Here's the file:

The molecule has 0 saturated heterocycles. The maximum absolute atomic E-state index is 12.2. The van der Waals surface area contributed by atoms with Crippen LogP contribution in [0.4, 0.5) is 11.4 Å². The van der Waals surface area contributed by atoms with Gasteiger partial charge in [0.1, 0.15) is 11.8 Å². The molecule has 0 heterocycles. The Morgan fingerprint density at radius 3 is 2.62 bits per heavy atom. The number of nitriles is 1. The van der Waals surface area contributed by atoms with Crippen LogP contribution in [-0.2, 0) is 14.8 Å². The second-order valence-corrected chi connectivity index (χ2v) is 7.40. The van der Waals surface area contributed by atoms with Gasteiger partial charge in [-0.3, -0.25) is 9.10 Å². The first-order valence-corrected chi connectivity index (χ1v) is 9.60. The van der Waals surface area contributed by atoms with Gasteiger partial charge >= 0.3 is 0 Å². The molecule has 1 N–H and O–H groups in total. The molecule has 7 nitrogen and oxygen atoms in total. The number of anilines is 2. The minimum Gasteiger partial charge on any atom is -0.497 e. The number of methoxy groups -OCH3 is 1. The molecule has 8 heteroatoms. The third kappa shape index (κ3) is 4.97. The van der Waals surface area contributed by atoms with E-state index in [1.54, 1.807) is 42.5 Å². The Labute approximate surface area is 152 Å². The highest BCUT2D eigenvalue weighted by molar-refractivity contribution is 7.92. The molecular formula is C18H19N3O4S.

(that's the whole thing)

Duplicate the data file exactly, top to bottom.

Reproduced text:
The molecule has 0 saturated heterocycles. The maximum absolute atomic E-state index is 12.2. The van der Waals surface area contributed by atoms with Crippen LogP contribution in [0.4, 0.5) is 11.4 Å². The van der Waals surface area contributed by atoms with Gasteiger partial charge in [0.1, 0.15) is 11.8 Å². The molecule has 0 heterocycles. The Morgan fingerprint density at radius 3 is 2.62 bits per heavy atom. The number of nitriles is 1. The van der Waals surface area contributed by atoms with Crippen LogP contribution in [-0.2, 0) is 14.8 Å². The second-order valence-corrected chi connectivity index (χ2v) is 7.40. The van der Waals surface area contributed by atoms with Gasteiger partial charge in [-0.3, -0.25) is 9.10 Å². The first-order valence-corrected chi connectivity index (χ1v) is 9.60. The van der Waals surface area contributed by atoms with Gasteiger partial charge >= 0.3 is 0 Å². The molecule has 1 N–H and O–H groups in total. The molecule has 7 nitrogen and oxygen atoms in total. The number of anilines is 2. The minimum Gasteiger partial charge on any atom is -0.497 e. The number of methoxy groups -OCH3 is 1. The molecule has 8 heteroatoms. The third kappa shape index (κ3) is 4.97. The van der Waals surface area contributed by atoms with E-state index in [1.54, 1.807) is 42.5 Å². The Labute approximate surface area is 152 Å². The highest BCUT2D eigenvalue weighted by molar-refractivity contribution is 7.92. The molecular formula is C18H19N3O4S.